Friends, you're no doubt familiar with the popular term "to jump the shark" but do you know its provenance? It's the 1970's sitcom Happy Days, and you can read more about it at your leisure here.
I use the term jump the shark today to describe those particular moments when a favorite blog -- and by extension, favorite sewing blogger -- shifts from relative normalcy to outright wackiness. It's happening a lot these days. And I think I know why.
With the new year come the inevitable sewing resolutions, many of them suggestive of -- if not quite neurosis, then mild-to-middling inner conflict. Do you recognize any of these? (No names please!)
I will only sew from my stash.
I will only sew from reclaimed fabric.
I will only sew clothes I will really wear (i.e., "cake")
I will only sew "frosting."
I will sew a dress a day (a week, an hour, etc.)
I will knit _____ pairs of socks.
There are so many more, most of which won't be remembered past March.
But the humdinger has to be our own dear Debi Fry, who has created what she calls her 1940 McCall Project. As if Debi's life wasn't full enough (Etsy store, career, social activism, weekly vintage photo shoots in verdant Scotland), Debi has decided that over the next decade, she will attempt to sew every pattern created that year by the McCall Pattern Company (currently called McCall's). That's right, the entire catalog from 1940. Do you recognize the scary mix of obsession, grandiosity, and challenge in Debi? Look in her eyes: it's all there!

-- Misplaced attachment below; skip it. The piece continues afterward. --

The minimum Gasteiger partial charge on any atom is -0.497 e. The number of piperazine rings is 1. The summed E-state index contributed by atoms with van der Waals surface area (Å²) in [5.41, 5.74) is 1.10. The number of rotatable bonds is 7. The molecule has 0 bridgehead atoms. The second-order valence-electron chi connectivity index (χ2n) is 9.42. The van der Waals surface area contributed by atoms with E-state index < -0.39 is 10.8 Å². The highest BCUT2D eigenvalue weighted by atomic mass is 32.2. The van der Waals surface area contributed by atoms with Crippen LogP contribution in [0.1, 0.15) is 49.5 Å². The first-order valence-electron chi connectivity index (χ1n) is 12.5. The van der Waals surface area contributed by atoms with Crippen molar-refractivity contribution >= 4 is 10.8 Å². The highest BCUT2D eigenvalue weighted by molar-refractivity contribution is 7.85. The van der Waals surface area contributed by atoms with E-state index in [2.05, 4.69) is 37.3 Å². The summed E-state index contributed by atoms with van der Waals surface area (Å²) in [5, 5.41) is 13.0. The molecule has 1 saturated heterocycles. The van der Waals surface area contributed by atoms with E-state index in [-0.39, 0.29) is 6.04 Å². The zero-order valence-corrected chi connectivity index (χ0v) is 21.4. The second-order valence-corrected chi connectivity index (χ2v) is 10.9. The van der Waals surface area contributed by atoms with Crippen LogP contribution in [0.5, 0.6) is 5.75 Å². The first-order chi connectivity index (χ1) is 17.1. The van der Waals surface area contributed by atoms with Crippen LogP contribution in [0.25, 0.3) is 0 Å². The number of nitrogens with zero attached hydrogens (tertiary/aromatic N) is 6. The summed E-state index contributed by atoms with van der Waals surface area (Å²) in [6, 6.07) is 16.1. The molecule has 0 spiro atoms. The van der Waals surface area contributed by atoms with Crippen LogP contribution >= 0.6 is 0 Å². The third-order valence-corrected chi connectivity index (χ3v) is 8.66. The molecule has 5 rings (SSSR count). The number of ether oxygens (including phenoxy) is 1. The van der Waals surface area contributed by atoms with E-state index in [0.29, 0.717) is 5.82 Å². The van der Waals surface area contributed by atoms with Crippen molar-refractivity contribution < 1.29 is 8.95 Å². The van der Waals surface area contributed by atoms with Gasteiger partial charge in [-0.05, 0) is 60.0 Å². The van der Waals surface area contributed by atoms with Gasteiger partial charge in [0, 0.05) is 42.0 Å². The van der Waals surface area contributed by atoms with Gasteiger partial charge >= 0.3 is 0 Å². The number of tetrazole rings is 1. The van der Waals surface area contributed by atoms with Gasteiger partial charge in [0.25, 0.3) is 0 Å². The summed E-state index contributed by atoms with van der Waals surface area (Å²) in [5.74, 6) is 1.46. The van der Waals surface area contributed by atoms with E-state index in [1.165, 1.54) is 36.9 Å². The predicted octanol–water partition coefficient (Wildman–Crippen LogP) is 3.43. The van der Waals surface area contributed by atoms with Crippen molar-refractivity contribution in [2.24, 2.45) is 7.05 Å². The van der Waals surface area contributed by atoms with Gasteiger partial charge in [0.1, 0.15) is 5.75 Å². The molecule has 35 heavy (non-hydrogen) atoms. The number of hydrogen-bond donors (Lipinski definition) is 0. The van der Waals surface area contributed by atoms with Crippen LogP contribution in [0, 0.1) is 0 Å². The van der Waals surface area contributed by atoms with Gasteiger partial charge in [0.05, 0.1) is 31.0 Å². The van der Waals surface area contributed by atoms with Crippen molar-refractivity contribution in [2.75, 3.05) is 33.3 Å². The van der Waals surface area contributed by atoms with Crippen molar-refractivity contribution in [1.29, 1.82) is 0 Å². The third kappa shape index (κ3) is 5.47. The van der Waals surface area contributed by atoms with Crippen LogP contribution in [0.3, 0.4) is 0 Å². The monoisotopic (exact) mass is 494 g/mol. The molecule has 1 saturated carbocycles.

Don't shoot the messenger, but let's remember that Debi never even finished her vintage sewing alphabet project, stopping somewhere around the letter S? Debi, how about T,U,V,W,X (good luck with that one),Y and Z?
To sum up, Debi -- whom I've met myself and comes across as an exceedingly warm, intelligent, and lovely young woman -- has decided to claim an entire year for herself, sucking up the world's supply of vintage McCall's patterns faster than an Electrolux canister vacuum cleaner. Which leaves the rest of us -- where? Out in the cold.
Now I happen to own a very rare 1940 McCall pattern, one that Debi would no doubt like to get her greedy mitts on post-haste. Do you think I'm going to trace it and share it with her? Perhaps, but let's see what she offers in return first.
Now, not to be outdone by devilish Debi, I hightailed it over to Etsy last week to pick among the scattered crumbs left in Debi's wake. And I found something fabulous. It's not from 1940 of course -- how could it be, Debi owns them all -- so I had to settle for 1939.
Behold, charming McCall 3338!
I purchased this pattern from Genny at studioGpatterns, my new favorite Etsy store. Genny has a ton of vintage patterns for under $15 (the vast majority, in fact) and many for much, much less. (This Marian Martin is a personal favorite and I hope someone will scoop it up fast and remove the temptation.)
Readers, three questions, one personal, two Debi-related:
1) Do you see the suggested materials for McCall 3338? What does the line "Made from silk, cotton, wool, rayon, and other synthetic fibers" refer to? All the fabrics listed above it?
2) What do you make of sewing bloggers and their often bizarre resolutions and goal-setting? Is Debi off her rocker or merely enthusiastic?
3) Have you set a sewing resolution for 2013? Don't be shy: share it with us. We will not laugh.
PS - You can view Debi's 1940 McCall's pattern collection on Pinterest here. Please put a Pinterest button on your blog, Debi!
I'm a native New Yorker and self-taught sewing fanatic! I've been sewing obsessively since 2009 and today make all my own clothes using mostly vintage patterns and vintage sewing machines. Welcome to the warm and whimsical world of Male Pattern Boldness, where the conversation is sewing, style, fashion, fabric, and more!